Regional Dialects in the Contact Call of a Parrot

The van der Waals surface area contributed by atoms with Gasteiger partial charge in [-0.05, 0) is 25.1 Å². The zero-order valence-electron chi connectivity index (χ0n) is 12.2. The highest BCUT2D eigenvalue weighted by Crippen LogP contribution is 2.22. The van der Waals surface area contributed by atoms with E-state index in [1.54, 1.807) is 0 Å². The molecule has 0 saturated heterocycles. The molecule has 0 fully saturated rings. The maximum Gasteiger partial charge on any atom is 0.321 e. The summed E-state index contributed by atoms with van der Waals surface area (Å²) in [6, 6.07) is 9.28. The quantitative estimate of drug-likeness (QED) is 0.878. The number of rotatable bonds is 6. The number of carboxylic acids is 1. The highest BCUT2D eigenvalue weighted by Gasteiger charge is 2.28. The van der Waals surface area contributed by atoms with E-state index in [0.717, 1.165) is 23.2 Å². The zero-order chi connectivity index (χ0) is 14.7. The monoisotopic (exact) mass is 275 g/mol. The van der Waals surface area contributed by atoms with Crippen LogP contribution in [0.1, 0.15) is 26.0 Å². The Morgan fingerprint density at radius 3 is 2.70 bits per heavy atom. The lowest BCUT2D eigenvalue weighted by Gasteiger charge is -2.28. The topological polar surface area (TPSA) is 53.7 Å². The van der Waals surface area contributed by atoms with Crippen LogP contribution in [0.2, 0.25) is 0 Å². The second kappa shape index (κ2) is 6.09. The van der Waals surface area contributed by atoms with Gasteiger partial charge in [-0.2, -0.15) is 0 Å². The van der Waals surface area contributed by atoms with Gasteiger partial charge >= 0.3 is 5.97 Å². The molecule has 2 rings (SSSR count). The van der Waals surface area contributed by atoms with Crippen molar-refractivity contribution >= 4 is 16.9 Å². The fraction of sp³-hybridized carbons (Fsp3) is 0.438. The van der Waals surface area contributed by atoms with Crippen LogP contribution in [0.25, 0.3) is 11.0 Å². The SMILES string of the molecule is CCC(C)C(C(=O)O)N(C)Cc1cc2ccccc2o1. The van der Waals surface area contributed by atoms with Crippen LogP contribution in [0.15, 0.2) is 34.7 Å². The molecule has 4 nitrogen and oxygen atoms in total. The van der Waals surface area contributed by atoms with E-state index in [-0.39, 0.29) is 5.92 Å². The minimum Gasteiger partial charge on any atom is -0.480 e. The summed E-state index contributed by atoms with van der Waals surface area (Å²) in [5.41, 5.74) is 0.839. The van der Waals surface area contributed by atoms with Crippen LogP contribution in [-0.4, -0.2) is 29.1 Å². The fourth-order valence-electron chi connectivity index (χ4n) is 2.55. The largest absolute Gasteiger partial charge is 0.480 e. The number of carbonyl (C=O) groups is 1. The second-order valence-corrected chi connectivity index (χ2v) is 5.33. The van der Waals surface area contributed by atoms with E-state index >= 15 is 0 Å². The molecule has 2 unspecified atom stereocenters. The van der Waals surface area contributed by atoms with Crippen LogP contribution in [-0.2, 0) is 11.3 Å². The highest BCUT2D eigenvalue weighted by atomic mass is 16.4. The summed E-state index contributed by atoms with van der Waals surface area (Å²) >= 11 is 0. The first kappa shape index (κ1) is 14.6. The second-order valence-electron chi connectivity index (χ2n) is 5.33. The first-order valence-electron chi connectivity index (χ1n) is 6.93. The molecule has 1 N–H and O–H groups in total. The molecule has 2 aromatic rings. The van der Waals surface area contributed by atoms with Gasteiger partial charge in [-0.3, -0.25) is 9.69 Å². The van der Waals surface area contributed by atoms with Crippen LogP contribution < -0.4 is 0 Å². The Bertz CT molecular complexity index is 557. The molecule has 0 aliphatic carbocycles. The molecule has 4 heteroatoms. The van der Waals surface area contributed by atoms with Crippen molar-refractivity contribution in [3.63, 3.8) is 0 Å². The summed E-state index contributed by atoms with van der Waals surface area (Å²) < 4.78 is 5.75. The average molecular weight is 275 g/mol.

This study describes a system of regional dialects in the contact call of a parrot, the yellow-naped amazon (Amazona auropalliata). Spectrographic cross-correlation analyses of calls from multiple adults at 16 roosts in Costa Rica reveal two distinct patterns of geographic variation in call structure: first, variation in the basic structure of the call by which roosts can be classified into three distinct dialects, and second, finescale variation of call structure among roosts within a dialect. Some birds at roosts bordering two dialects use the calls of both neighbouring dialects interchangeably. These results suggest that there are two distinct processes governing the diffusion of call types among roosts, with dialect borders acting as barriers to the spread of foreign calls. Such a dialect system could be maintained through either reduced dispersal of birds across dialect boundaries or alternatively, by reduced diffusion of call types. These two possibilities have different implications for the genetic isolation of populations and thus for both speciation and learning. This pattern is broadly similar to those seen in some songbirds and may be maintained in a similar manner.